For the first time last year, employers faced the daunting task of reporting employee healthcare coverage information under the Affordable Care Act (ACA). It was no easy task to interpret the regulations, gather the necessary data and complete the mandatory 1095 IRS forms.
Think you’re in the clear this year? Not so fast! Although the future of the ACA is uncertain under a Republican administration – as is the impact on annual information reporting – you shouldn’t jump to any conclusions. Let’s clear up the 3 biggest misconceptions among many employers right now:
“The ACA will be repealed, so I don’t need to worry about reporting.”
Although President Donald Trump made bold promises to repeal and replace the ACA as soon as he took office, he quickly learned that such immediate and sweeping action isn’t realistic. In an interview on February 5th, he admitted that the process is complicated and might take longer than anticipated. Now, many lawmakers are looking to “repair” the ACA instead, with President Trump and House Speaker Paul Ryan both extending the timeline for making substantial changes to late 2017 or even 2018.
Information reporting remains mandatory this year … and possibly beyond. The information you tracked in calendar year 2016 must be reported in the coming weeks. Looking ahead, keep in mind that even a full repeal of the ACA wouldn’t necessarily eliminate the reporting requirements.
“The deadlines will be extended.”
In 2016, the schedule for ACA reporting didn’t mirror annual 1099 and W-2 filing, as originally planned. Rather, businesses got an extra two months to distribute forms to employees, and up to three more months to file with the IRS. Many employers are mistakenly assuming they have the same padded schedule this year – or that the IRS will announce new dates in the final hours.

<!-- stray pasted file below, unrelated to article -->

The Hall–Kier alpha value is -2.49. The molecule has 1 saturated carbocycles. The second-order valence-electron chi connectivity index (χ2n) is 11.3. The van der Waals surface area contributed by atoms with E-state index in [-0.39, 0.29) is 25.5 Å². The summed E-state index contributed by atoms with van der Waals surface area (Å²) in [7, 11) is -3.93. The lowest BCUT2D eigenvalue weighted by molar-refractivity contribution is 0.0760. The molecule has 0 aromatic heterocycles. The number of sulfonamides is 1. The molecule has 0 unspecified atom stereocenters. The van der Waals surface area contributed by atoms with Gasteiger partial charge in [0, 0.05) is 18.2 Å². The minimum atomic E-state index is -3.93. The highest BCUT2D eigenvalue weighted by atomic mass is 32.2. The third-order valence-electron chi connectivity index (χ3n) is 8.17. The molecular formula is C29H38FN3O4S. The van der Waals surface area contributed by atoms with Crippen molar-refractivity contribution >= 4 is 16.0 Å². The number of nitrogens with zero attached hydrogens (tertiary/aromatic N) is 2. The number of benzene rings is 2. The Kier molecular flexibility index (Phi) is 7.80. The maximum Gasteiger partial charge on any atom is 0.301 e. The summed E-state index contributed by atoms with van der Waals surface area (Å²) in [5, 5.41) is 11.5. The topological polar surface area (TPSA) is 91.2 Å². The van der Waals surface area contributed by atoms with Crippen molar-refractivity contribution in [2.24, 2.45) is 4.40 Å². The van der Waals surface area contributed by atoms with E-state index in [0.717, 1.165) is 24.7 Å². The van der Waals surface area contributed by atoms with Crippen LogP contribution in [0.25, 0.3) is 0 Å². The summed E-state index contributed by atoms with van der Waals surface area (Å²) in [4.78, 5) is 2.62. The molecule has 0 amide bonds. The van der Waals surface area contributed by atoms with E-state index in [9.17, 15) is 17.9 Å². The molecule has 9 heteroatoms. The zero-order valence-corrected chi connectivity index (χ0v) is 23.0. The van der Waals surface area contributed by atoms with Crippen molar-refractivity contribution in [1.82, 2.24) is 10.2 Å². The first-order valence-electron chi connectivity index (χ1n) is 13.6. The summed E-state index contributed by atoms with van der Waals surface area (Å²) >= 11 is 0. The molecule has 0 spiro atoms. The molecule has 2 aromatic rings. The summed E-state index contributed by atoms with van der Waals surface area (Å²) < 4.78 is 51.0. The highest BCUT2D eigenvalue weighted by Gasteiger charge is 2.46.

The extensions aren’t as generous for 2017. Yes, the IRS announced new deadlines in late 2016, but they’re not as padded as the previous year. The timeline is March 2, 2017, for distributing the 1095-C to recipients -- and either Feb. 28 (for paper filing) or March 31 (for electronic filing).
“Penalties will be waived.”
Last year, the IRS offered “good faith transitional relief” from certain penalties. This was largely due to the fact that employers were managing ACA reporting for the first time and weren’t clear on all the details. Some employers are under the impression they’ll get the same breaks in 2017.
Reality:The IRS may still allow for certain inaccuracies with your filings (such as taxpayer ID numbers and birthdates), but they won’t permit late filings, incomplete filings or the “willful neglect” of not filing at all. Penalties are steep if you miss the deadlines: $260 per filing, up to $3 million. The financial hit is even higher for outright failure to distribute employee statements or file with the IRS: $530 per form, with no maximum.
File now to meet the March 2 deadline
Electronically filing your forms with efile4Biz.com is the fastest, easiest way to meet ACA reporting requirements. Just add your employees (or select employees from last year), enter your data and submit! We print and mail copies to your employees and e-file your forms directly with the IRS. We even notify you when your forms are sent to employees and when they are accepted by the IRS.